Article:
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Acer Aspire S5, Cloud hands-on: Apple may have a challenger

updated 06:10 pm EST, Sun January 8, 2012

Acer Aspire S5 gets our early test

We've had the opportunity to try Acer's Aspire S5, and we've come back pleasantly surprised so far. The magnesium and metal chassis, which is matte, feels good to the touch, is thin and light, and isn't cutting corners like some others. More importantly, the keyboard and trackpad are genuinely nice to use; it doesn't have the full suite of multi-touch gestures, but it's generally responsive, supports two-finger scrolling, and isn't too hard to properly right-click with the invisible buttons.

The MagicFlip key's triggering of port access is unique, because it doesn't just flip open a lid; it expands the back of the notebook itself, from what we could see. This has the slight upshot of putting the notebook itself at a slightly more comfortable angle.

As you'd expect, the system is responive, although we're going to go back to get processor details and see what it's currently running. The LCD isn't stereotypical Acer; it's harder to see under the lighting conditions, but it had wide viewing angles that suggested it was an IPS display and not a cheaper TN screen.

As part of the test, we also got to see both Cloud.Fi and the Always Connect feature that didn't work properly during the stage event. Cloud.Fi is a straightforward media sharing service, and it could push content fairly easily. Always Connect is meant primarily for social and e-mail services, which themselves aren't exciting, but it did wake the system up quickly and promises to be a good way to fetch information faster. We're wondering how many won't just leave their PCs on, though.

On the whole, the biggest disappointment is just that the Aspire S5 won't ship until spring, when the Ivy Bridge-based chip it needs is available. That's necessary for the faster performance, but it also gives the MacBook Air a few months more to build up a user base. Still, if you're not averse to the Windows ecosystem, this may be on the short list of ultrabooks to consider instead of an Air.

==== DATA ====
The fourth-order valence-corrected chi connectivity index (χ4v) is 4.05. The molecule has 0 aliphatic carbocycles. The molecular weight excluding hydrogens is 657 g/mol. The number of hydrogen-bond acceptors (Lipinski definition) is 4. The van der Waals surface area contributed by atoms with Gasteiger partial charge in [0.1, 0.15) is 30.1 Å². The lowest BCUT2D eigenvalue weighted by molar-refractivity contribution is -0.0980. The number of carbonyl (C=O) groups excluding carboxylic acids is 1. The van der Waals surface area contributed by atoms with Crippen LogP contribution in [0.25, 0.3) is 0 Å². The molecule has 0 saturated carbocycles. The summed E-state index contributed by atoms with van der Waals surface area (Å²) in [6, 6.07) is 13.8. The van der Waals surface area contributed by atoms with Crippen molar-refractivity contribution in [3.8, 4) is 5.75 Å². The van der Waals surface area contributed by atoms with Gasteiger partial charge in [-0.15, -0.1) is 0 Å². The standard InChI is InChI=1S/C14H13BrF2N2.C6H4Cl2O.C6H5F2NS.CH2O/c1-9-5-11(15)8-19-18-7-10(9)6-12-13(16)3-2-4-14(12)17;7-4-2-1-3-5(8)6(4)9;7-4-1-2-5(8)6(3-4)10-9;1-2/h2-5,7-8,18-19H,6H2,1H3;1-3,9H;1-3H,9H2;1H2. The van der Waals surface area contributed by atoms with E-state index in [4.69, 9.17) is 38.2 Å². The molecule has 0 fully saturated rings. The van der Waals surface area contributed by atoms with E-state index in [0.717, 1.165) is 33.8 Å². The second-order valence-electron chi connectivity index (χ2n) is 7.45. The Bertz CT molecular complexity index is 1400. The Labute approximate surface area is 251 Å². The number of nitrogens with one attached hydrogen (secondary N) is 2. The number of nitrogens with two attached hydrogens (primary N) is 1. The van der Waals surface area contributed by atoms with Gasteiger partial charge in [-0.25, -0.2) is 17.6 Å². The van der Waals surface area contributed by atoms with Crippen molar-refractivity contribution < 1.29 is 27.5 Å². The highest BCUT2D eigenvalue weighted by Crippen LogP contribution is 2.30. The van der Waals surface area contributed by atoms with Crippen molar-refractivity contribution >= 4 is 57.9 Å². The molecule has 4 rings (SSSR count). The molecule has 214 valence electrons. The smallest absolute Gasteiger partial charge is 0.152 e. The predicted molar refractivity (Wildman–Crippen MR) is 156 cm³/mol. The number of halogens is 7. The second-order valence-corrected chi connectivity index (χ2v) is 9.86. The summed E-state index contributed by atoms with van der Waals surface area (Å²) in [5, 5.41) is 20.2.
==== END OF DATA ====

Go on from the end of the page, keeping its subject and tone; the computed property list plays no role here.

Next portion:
By Electronista Staff
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Comments

  1. msuper69

    Professional Poster

    Joined: Jan 2000

    +14

    Doesn't run OS X so no thanks.

    nt

  1. jpellino

    Fresh-Faced Recruit

    Joined: Oct 1999

    +26

    Now maybe

    You can review a camera that can take a usable picture of it...

  1. chas_m

    Joined:

    +1

    Wow, that only took

    What, 2.5 years for someone to FINALLY come up with a REAL competitor to the Air? Impressive.

    I'm with msuper69 generally, but I also believe that Competition Is Good (for Apple and everyone) so I'm quite pleased to see a genuine contender at least. Of course it's quite likely that Apple will have a newer model Air out by then but still, good to see someone REALLY trying to give em a run for their money.

  1. dankothehun

    Fresh-Faced Recruit

    Joined: Nov 2009

    +10

    A Challenger...don't make me laugh.

    Headlines like these remind me of all the iPod-killers that were released in the last 10 years.

    1) People don't buy Apple computers just for the hardware, I would offer that the OS is the primary selling point. And unless you're Apple, you can't offer OS X.

    2) Where's the light-up keyboard?

    3) Apple has 90% market share for computers or $1000. Why would I buy a $1000+ Acer when I could buy a $300 Acer? Apples MacBook Airs START at $999.

  1. nat

    Junior Member

    Joined: Mar 2002

    +8

    I got an acer

    a 12.1 inch netbook for a downstairs living room web browser. Got it on sale for $250. Does the job. Well, does the job after I removed Windows (slow, very slow) and put Mint Linux on it.

    Since I have a Macbook Pro don't need an Air but if I was going to buy an "ultrabook" it would be the original.

  1. FreeRange

    Fresh-Faced Recruit

    Joined: Jul 2009

    +15

    damning praise...

    - "it doesn't have the full suite of multi-touch gestures"
    - "it's generally responsive" (what about the other times?)
    - "and isn't too hard to properly right-click" - hard but not too hard?
    - "The LCD... it's harder to see under the lighting conditions"
    - "and the Always Connect feature that didn't work properly during the stage event"

    Well at least we got to see those wonderful photos to help us make a decision! Lets all run out and get one! It's sure to be an "almost, not too hard, hard to see, generally responsive winner"!

  1. legacyb4

    Mac Elite

    Joined: May 2001

    +5

    Sounds like

    it "almost" works...

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